Adapted from Nguyen Dong Chi’s ‘Collection of Vietnamese Folk Tales’, this tale explains the origins of the Kitchen Gods.
Each Lunar New Year, the Kitchen Gods are said to ride carps to Heaven to report on each family’s behaviour during the year
Once upon a time, there was a poor young couple who made ends meet by working for others. Despite their poverty, they were very happy. Every evening, they’d sit by the fire or under the moonlight to talk or sing love songs. Sometimes, they even forgot to eat dinner.
One year, the weather was bad and the crops failed. Famine spread to all corners of the country. The couple could not find work. It seemed they might starve to death!
One afternoon, after finishing a bowl of pennywort soup, the husband told his wife: “I must try to find work elsewhere.” The wife wanted to follow him, but the husband convinced her to stay. “I don’t want you to face even more hardships,” he said. “Just wait for three years! I hope to return with a fortune. If I haven’t returned in three years, you will know that I’m dead and can find another husband.” The wife wept and moaned. But not knowing what else to do, she obeyed her husband. After he left, the wife found a job as a maid. Charming and hardworking, she was well liked by her employers. And yet she never forgot her husband.
Time flowed like a river. There was less and less talk of famine. The pomelo trees in the garden bore fruit three times, but there was no sign of the wife’s husband.
The employer’s wife passed away suddenly. Already fond of his maid, the employer asked her to marry him. She said: “My husband promised to come back within three years. Now that time has passed and I believe he is dead. But let me perform a three-year mourning period to show my respect.”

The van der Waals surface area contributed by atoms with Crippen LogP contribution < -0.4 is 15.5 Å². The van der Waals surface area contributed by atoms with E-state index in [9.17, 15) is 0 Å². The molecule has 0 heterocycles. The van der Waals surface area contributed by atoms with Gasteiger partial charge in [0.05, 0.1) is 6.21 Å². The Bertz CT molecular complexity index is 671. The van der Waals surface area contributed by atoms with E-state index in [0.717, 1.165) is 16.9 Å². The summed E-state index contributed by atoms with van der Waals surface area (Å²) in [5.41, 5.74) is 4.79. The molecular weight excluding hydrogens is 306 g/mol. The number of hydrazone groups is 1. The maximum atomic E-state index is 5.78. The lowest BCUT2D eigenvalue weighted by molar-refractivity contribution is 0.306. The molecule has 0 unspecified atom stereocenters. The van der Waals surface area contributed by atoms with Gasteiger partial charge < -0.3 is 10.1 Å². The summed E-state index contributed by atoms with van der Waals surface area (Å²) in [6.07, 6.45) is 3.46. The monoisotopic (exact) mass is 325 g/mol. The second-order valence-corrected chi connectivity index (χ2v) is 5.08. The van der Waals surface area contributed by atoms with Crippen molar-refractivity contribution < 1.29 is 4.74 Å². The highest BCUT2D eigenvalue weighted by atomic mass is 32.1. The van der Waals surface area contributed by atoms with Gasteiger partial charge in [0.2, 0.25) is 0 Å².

One day, her employer said: “On the one hand, your husband might be dead. Or if he is alive, he might have married another woman. So please start a new family. My strength and wealth can ensure your happiness.”
She replaced her white mourning turban, which had already turned brownish, and thanked him. “Please, let me wait another year.”
When that year had passed with no word, she finally believed that her husband had died. After a feast to bid farewell to her husband and his family, she came to the new man’s house.
Three months after the wedding, her first husband returned. He was still poor. His only wish was to see his dear wife.
The woman begged him to stay, while the new husband promised he could have her back. But the man was determined. He did not want to destroy the newlyweds’ happiness.
Since he could not bear to go far from his wife again, he decided to kill himself. The villagers found in hanging from the pipal tree at the village entrance.
The tragic death hit the woman like lightning. Why hadn’t she waited a little longer?
The next morning, as the villagers performed funeral rites for the ill-fated man, they were shocked to find the woman dead in the village pond. The woman’s new husband cried: “Why did I take another man’s wife?” That same day, he divided all his property between his relations, donated some money to the local pagoda, and took his own life.
In the netherworld, all three were brought to the court of the Emperor of the Underworld for judgement. The former husband said he could not bear to be far from his wife so he killed himself to stay near her. The second husband said he could not live without her. The woman said she loved both of them.
Impressed by their sincerity, the Emperor of the Underworld decided to help them to stay together. He turned them into the three stones of the kitchen fire. They would always be able to see each other, and the fire would warm up their love for each other. He also gave them the roles of Kitchen Gods, to watch over all families on earth.